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Posts tagged NASA

758 notes &

the-star-stuff:

Kepler’s Transiting Multiple-Planet Systems

This video provides an overhead view of the multi-planet star systems discovered by the Kepler mission. According to NASA, all the planets — with the exception of the ones labeled in grey — have been officially confirmed.

This video also serves as an good introduction to an exoplanet-hunting technique you may not be familiar with. First, check out the incredible variation in the planets’ orbital periods (how long it takes each planet to make one complete trip around its sun). Since Kepler detects candidate planets by measuring dips in detectable light as one passes in front of — or “transits” — a distant star, having more than one planet in any given star system can give rise to some pretty crazy measurements. 

Planetary Systems video by Dan Fabrycky via NASA

Filed under science space exoplanets kepler nasa astronomy astrophysics universe cosmos GIF planets

312 notes &

the-star-stuff:

All These Stars Will Explode Together Like a String of Firecrackers

This is one of the most impressive Hubble Space Telescope’s images. It shows a massive group of young stars called R136, in the Large Magellanic Cloud, a satellite galaxy of our own Milky Way. But that’s not what makes them so special:

Many of the diamond-like icy blue stars are among the most massive stars known. Several of them are 100 times more massive than our sun. These hefty stars are destined to pop off, like a string of firecrackers, as supernovas in a few million years.

In a few million years, someone—perhaps a bunch of space cats—will witness what will become of the most amazing firework shows in the history of the Universe. [NASA]

the-star-stuff:

All These Stars Will Explode Together Like a String of Firecrackers

This is one of the most impressive Hubble Space Telescope’s images. It shows a massive group of young stars called R136, in the Large Magellanic Cloud, a satellite galaxy of our own Milky Way. But that’s not what makes them so special:

Many of the diamond-like icy blue stars are among the most massive stars known. Several of them are 100 times more massive than our sun. These hefty stars are destined to pop off, like a string of firecrackers, as supernovas in a few million years.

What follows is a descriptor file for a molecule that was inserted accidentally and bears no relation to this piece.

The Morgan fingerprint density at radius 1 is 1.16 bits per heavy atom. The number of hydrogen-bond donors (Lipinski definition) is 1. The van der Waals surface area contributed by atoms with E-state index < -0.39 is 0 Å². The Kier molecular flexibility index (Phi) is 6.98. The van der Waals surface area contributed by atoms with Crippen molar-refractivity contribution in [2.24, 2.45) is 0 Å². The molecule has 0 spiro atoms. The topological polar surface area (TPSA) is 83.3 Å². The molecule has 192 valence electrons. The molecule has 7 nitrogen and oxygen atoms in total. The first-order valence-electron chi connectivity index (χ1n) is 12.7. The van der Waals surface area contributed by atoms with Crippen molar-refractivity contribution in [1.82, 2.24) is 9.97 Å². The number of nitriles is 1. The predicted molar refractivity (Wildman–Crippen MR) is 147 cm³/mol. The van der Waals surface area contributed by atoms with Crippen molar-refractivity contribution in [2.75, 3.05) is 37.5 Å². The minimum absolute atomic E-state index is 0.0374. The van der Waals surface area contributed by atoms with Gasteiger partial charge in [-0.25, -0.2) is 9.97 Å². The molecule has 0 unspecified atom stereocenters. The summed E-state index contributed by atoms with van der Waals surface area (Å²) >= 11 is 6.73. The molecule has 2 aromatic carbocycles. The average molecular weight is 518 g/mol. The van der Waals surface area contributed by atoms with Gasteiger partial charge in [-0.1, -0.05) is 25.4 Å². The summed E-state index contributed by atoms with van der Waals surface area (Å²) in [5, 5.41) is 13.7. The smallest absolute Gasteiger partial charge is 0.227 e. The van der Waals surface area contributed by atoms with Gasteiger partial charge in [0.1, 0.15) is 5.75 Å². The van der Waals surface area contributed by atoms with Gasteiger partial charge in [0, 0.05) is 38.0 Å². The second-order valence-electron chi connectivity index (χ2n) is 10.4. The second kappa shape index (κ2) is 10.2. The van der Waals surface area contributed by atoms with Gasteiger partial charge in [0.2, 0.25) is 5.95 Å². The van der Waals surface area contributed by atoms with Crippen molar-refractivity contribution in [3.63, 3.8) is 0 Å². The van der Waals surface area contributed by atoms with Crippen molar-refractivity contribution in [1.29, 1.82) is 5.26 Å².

In a few million years, someone—perhaps a bunch of space cats—will witness what will become of the most amazing firework shows in the history of the Universe. [NASA]

Filed under science space astronomy stars universe cosmos star formation NASA

33 notes &

the-star-stuff:

Hubble zooms in on double nucleus in Andromeda Galaxy

The double nucleus is actually an elliptical ring of old reddish stars in orbit around a black hole but more distant than the compact central cluster of blue stars.
This is a Hubble image of the 100-million-solar-mass black hole at the hub of the neighboring spiral galaxy M31, the Andromeda Galaxy. The compact cluster of blue stars is surrounded by the larger “double nucleus” of M31. The double nucleus is actually an elliptical ring of old reddish stars in orbit around the black hole but more distant than the blue stars.

 Credit: NASA/ESA/T. Lauer (National Optical Astronomy Observatory)

the-star-stuff:

Hubble zooms in on double nucleus in Andromeda Galaxy

The double nucleus is actually an elliptical ring of old reddish stars in orbit around a black hole but more distant than the compact central cluster of blue stars.

This is a Hubble image of the 100-million-solar-mass black hole at the hub of the neighboring spiral galaxy M31, the Andromeda Galaxy. The compact cluster of blue stars is surrounded by the larger “double nucleus” of M31. The double nucleus is actually an elliptical ring of old reddish stars in orbit around the black hole but more distant than the blue stars.

 Credit: NASA/ESA/T. Lauer (National Optical Astronomy Observatory)

Filed under science space astronomy andromeda galaxy hubble nasa nucleus esa

82 notes &

the-star-stuff:

Meet Iapetus, Saturn’s mysterious “yin-yang” moon
More than 60 moons are known to orbit Saturn, but few of them are as visually striking as Iapetus. Named formally after the Greek mythological Titan, Iapetus is sometimes referred to as the “painted,” or “yin-yang” moon, due to puzzling variations in its surface composition.